Uganda is one of Africa's modern success stories. It's rebounded remarkably well since the dark days of Idi Amin's dictatorship in the 1970s and is now a relatively stable and prosperous nation. Ecotourism has played a significant part in this economic turnaround, and taking a safari in one of the East African country's 11 national parks is highly recommended.
Safaris form the basis for most Uganda holidays. Plentiful plant and animal species can be seen in game reserves and national parks, without the tourist crowds found in other parts of Africa. Bwindi Impenetrable Forest, for instance, is one of the world's best places to see endangered mountain gorillas, but the size of trekking groups to see these noble primates is strictly managed. The result is an intimate and magical travel experience.
Uganda is a compact country, roughly the same size as the United Kingdom. Yet it has tremendous biodiversity. As well as Bwindi's gorillas and the chimpanzees of Kibale National Park, landlocked Uganda has more than a thousand bird species. This amounts to roughly two-thirds of Africa's birds. Crested cranes, turacos, hoopoes and hornbills are among the species that live among Uganda's lakes, rolling hills and verdant forests. Elephants, giraffes, hippos and Nile crocodiles are other animals to look out for during a safari holiday.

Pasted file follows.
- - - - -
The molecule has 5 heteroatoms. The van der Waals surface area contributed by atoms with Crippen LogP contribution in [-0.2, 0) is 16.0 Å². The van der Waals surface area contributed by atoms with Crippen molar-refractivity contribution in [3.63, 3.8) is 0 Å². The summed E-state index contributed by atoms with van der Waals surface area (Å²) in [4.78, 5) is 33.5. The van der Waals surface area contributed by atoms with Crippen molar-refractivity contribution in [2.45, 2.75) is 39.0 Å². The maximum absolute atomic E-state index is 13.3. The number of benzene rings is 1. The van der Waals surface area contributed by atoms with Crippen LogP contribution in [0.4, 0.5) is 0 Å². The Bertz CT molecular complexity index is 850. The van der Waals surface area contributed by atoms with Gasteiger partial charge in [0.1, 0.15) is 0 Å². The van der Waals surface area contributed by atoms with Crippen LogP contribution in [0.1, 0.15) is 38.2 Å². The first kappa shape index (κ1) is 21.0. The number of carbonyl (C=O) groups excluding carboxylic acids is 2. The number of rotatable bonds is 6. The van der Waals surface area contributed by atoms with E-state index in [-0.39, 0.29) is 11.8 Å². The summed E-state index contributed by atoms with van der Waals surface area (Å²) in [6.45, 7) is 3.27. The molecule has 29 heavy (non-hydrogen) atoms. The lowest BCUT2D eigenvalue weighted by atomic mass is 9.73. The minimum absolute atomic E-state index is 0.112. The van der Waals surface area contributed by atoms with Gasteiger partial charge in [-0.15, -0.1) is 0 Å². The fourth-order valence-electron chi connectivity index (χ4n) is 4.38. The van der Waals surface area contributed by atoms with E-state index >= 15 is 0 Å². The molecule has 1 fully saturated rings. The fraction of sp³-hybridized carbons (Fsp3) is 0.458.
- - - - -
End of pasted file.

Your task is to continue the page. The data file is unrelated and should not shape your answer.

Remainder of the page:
Visiting the source of the Nile at Jinja, close to Lake Victoria, is another Uganda travel highlight. It can be combined with a white-water rafting trip, taking in the view of the powerful Murchison Falls on the way. The snow-capped Rwenzori Mountains are another striking geographical feature of a country once described by Winston Churchill as the "pearl of Africa".